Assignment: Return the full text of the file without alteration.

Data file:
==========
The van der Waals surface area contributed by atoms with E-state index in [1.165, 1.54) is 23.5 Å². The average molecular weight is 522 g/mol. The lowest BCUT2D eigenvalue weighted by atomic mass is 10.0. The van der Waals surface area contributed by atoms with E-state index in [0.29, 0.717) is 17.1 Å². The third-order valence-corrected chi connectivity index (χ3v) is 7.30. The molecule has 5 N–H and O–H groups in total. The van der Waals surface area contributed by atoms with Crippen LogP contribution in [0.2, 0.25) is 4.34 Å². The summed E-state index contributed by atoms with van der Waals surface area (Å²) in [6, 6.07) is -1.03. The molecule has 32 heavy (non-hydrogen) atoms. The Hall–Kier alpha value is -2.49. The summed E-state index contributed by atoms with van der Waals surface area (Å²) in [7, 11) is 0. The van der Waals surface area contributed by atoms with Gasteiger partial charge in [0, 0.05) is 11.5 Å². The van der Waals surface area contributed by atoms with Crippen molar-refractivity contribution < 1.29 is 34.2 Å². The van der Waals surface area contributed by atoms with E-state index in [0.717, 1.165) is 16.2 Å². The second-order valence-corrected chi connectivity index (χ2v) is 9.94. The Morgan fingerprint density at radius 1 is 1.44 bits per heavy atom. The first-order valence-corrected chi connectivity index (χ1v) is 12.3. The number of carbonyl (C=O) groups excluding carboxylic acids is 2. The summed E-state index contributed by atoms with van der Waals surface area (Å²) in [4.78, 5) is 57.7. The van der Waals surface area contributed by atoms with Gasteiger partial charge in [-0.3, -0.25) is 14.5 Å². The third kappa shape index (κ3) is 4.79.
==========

The van der Waals surface area contributed by atoms with E-state index in [1.165, 1.54) is 23.5 Å². The average molecular weight is 522 g/mol. The lowest BCUT2D eigenvalue weighted by atomic mass is 10.0. The van der Waals surface area contributed by atoms with E-state index in [0.29, 0.717) is 17.1 Å². The third-order valence-corrected chi connectivity index (χ3v) is 7.30. The molecule has 5 N–H and O–H groups in total. The van der Waals surface area contributed by atoms with Crippen LogP contribution in [0.2, 0.25) is 4.34 Å². The summed E-state index contributed by atoms with van der Waals surface area (Å²) in [6, 6.07) is -1.03. The molecule has 32 heavy (non-hydrogen) atoms. The Hall–Kier alpha value is -2.49. The summed E-state index contributed by atoms with van der Waals surface area (Å²) in [7, 11) is 0. The van der Waals surface area contributed by atoms with Gasteiger partial charge in [0, 0.05) is 11.5 Å². The van der Waals surface area contributed by atoms with Crippen molar-refractivity contribution < 1.29 is 34.2 Å². The van der Waals surface area contributed by atoms with E-state index in [0.717, 1.165) is 16.2 Å². The second-order valence-corrected chi connectivity index (χ2v) is 9.94. The Morgan fingerprint density at radius 1 is 1.44 bits per heavy atom. The first-order valence-corrected chi connectivity index (χ1v) is 12.3. The number of carbonyl (C=O) groups excluding carboxylic acids is 2. The summed E-state index contributed by atoms with van der Waals surface area (Å²) in [4.78, 5) is 57.7. The van der Waals surface area contributed by atoms with Gasteiger partial charge in [-0.3, -0.25) is 14.5 Å². The third kappa shape index (κ3) is 4.79.